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How to Ensure Access to Your Online Accounts After Your Death

There was an interesting article put out by the Associated Press in the Sunday edition of the Greenville News, entitled “Deaths Leave Online Friends in Limbo”.

The article discussed the importance of having a contingency plan for those passwords, secrets, and other bits of extremely important information that you have stored inside your memory, or head.

As stated in the article:

 

David Eagleman, a neuroscientist at the Baylor College of Medicine in Houston, has had plenty of time to think about the issue.

“I work in the world’s largest medical center, and what you see here every day is people showing up in ambulances who didn’t expect that just five minutes earlier,” he said. “If you suddenly die or go into a coma, there can be a lot of things that are only in your head in terms of where things are stored, where your passwords are.”

He set up a site called Deathswitch, where people can set up e-mails that will be sent out automatically if they don’t check in at intervals they specify, like once a week. For $20 per year, members can create up to 30 e-mails with attachments like video files.

Regardless of what method you use, given this technological era the majority of us have entered into with online banking, emailing, blogging, and other types of social media, a contingency plan is needed.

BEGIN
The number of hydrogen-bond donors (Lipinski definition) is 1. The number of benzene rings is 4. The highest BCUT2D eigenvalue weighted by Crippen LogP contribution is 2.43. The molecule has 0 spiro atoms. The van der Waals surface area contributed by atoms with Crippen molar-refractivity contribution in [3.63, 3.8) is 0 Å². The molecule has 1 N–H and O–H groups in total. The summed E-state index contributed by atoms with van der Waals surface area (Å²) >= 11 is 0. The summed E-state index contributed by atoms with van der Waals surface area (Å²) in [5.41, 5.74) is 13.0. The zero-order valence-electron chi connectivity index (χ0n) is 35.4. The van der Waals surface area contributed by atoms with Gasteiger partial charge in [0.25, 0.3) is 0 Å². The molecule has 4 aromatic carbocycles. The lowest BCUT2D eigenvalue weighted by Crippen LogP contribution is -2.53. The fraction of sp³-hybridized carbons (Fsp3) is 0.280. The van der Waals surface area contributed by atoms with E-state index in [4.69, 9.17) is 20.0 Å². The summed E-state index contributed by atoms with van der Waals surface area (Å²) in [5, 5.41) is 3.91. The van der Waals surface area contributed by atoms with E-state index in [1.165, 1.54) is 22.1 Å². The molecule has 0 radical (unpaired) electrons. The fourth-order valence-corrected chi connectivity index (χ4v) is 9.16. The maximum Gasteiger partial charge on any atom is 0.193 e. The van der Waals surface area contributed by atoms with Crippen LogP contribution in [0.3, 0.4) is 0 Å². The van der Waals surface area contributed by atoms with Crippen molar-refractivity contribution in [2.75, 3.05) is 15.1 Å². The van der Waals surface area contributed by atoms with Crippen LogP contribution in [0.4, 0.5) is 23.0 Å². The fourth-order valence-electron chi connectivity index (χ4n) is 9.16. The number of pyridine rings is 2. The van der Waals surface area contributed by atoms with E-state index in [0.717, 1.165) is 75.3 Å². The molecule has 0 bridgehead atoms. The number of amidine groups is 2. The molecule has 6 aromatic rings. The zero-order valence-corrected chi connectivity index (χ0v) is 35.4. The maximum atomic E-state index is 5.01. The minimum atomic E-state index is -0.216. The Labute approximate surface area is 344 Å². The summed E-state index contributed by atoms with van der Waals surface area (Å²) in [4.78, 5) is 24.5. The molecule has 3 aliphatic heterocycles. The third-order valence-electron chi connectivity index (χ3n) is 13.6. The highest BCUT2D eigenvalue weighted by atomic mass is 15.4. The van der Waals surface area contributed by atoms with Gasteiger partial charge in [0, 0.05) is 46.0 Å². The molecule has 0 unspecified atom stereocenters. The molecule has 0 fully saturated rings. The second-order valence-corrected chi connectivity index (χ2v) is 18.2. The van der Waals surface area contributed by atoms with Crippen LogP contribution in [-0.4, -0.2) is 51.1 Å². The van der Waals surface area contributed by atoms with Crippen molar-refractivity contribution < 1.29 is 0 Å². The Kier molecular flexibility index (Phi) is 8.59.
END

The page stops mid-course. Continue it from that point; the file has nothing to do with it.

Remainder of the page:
Please provide your loved ones, family, and/or friends with an idea of where they might can find information that will better assist them in closing down your estate. I know it is a morbid thought but:

Nothing is certain but death and taxes.

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Living the Dream: While Looking Behind the Curtain

We want to assume that the majority of people are inherently good and that those people perform the integral duties by becoming the spokes of industry, or corporations. Subsequently making the majority of corporations inherently good.  If you live in today’s world simply observing day-to-day headlines, you understand that general belief is not a pragmatic one.